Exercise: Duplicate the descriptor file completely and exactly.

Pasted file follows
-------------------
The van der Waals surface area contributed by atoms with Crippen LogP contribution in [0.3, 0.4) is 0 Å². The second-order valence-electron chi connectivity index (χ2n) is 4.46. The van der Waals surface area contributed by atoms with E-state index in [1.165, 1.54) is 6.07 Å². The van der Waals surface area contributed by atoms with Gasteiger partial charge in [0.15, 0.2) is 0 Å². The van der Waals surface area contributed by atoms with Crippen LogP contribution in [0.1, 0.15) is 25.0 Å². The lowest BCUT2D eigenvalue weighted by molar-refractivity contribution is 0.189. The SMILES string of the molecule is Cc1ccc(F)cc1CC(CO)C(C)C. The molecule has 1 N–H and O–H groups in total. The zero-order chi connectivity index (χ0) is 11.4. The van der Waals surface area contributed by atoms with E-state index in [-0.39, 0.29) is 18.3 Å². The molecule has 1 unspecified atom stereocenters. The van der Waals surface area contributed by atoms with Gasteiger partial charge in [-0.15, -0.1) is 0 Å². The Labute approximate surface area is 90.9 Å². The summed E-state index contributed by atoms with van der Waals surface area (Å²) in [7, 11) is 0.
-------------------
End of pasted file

The van der Waals surface area contributed by atoms with Crippen LogP contribution in [0.3, 0.4) is 0 Å². The second-order valence-electron chi connectivity index (χ2n) is 4.46. The van der Waals surface area contributed by atoms with E-state index in [1.165, 1.54) is 6.07 Å². The van der Waals surface area contributed by atoms with Gasteiger partial charge in [0.15, 0.2) is 0 Å². The van der Waals surface area contributed by atoms with Crippen LogP contribution in [0.1, 0.15) is 25.0 Å². The lowest BCUT2D eigenvalue weighted by molar-refractivity contribution is 0.189. The SMILES string of the molecule is Cc1ccc(F)cc1CC(CO)C(C)C. The molecule has 1 N–H and O–H groups in total. The zero-order chi connectivity index (χ0) is 11.4. The van der Waals surface area contributed by atoms with E-state index in [-0.39, 0.29) is 18.3 Å². The molecule has 1 unspecified atom stereocenters. The van der Waals surface area contributed by atoms with Gasteiger partial charge in [-0.15, -0.1) is 0 Å². The Labute approximate surface area is 90.9 Å². The summed E-state index contributed by atoms with van der Waals surface area (Å²) in [7, 11) is 0.